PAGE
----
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End Rape on Campus (EROC) is a survivor advocacy organization dedicated to ending sexual violence through survivor support, public education, and policy and legislative reform.

We provide free, direct assistance to all survivors of gender-based and sexual violence on campus interested in filing federal complaints, organizing for change, or drawing public attention to hold their schools accountable.

We have assisted hundreds of students at dozens of schools file Title IXClery Act, and other civil rights complaints to seek justice and reform.

Reclaiming the Site: Life After Sexual Assault and Eating Disorders

EROC Blog

I realized I could not celebrate Father’s day. I had no ability to dance for him. I could not celebrate the countless fathers who have caused pain directly and indirectly to their children through sexual violence.

Reclaiming the Site: Life After Sexual Assault and Eating Disorders

End Rape On Campus

**Content warning: sexual assault, eating disorders**

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It started with grace and order, the way you wallpaper a house. One section, then the next. An alarmingly well-cut patterned square, soft petal-colored seashells or bloated sea creatures the hue of nougat, flush against the corner of a wall. A process you first give all of your thoughts to - is it this way or that? - then, suddenly, a luxurious giving out, an exhalation. Something you could do without thinking at all: the act of self-starvation.

I remember what I ate, but not necessarily why. There was a hint of something adolescent. I wanted to be thin, yes, but it was also something much more corrosive. I wanted to disappear altogether, wanted to erase my humanness, blot out my stringy hair and my flushed cheeks, my fleshy legs and my warm saliva, the sheer and unresolved weight of me.

I didn't think of the night with my back smashed against the sink faucet, a grape-colored bruise the shape of a croissant that didn't leave me for weeks. I didn't think of his mouth, that bright and gaping hole.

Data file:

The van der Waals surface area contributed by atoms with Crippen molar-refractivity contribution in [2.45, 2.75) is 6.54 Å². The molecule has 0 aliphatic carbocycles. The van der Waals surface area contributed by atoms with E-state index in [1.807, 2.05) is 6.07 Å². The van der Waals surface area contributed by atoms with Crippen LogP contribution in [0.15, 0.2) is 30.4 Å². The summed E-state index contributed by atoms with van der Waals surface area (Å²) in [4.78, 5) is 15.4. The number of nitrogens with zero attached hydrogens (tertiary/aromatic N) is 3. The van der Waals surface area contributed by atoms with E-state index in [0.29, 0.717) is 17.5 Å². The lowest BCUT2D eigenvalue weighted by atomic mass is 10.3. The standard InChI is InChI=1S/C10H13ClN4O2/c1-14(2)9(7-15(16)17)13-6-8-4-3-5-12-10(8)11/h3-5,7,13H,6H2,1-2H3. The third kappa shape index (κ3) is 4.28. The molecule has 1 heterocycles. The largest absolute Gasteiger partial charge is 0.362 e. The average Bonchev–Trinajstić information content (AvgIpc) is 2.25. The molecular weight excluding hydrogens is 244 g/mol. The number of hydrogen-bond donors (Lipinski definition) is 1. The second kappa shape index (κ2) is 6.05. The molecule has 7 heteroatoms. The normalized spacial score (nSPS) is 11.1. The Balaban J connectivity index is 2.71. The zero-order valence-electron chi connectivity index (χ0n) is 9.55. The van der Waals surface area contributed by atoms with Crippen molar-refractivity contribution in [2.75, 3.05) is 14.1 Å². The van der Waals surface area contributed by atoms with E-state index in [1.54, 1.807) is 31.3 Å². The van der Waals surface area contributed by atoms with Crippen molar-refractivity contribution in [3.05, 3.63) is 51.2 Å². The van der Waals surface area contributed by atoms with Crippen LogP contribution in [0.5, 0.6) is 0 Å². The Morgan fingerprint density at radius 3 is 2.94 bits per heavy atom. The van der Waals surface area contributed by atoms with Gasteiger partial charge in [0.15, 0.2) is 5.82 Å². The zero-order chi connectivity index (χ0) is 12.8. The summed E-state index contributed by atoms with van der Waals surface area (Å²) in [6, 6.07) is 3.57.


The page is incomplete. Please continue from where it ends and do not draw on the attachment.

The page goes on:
So I did this for a few years, gradually carving myself away. The people around me balked. Something wasn't right, they whispered to each other as I shivered and shrank, succumbing to rule after rule after rule.

I landed in a treatment center in Arizona. They had horses and magic markers, mayonnaise and worship songs. On the final day, I sat in my therapist's office and was told that I had been raped.

"But I didn't fight," I whispered.

"Have you heard of fight, flight, freeze?" She suggested, shifting in her armchair. Dust circled in the air, animating the space where there should be nothing. The desert had a funny way of moving.

I hadn't. I knew nothing about consent. I didn't understand the complexities of this unearthing theft, this territorial catastrophe.

So I left, burying this strange accusation deep within me, the pit of a peach, and tried to move on.

I swallowed pills and powders, gulped down potions and elixirs. I threw out my heart irresponsibly, loving clownish Midwestern boys with long limbs and crooked haircuts that could never love me back.

And my eating disorder morphed. It transformed, marked with the grandiose spectacle of eating like a hurricane, devouring stale breads and soggy, limp meats, rounding the soft matter into balls and stuffing it, crazed, into my mouth. And there was the other side to the ritual. The release.

There were other bruises. There were other mouths, bright and gaping.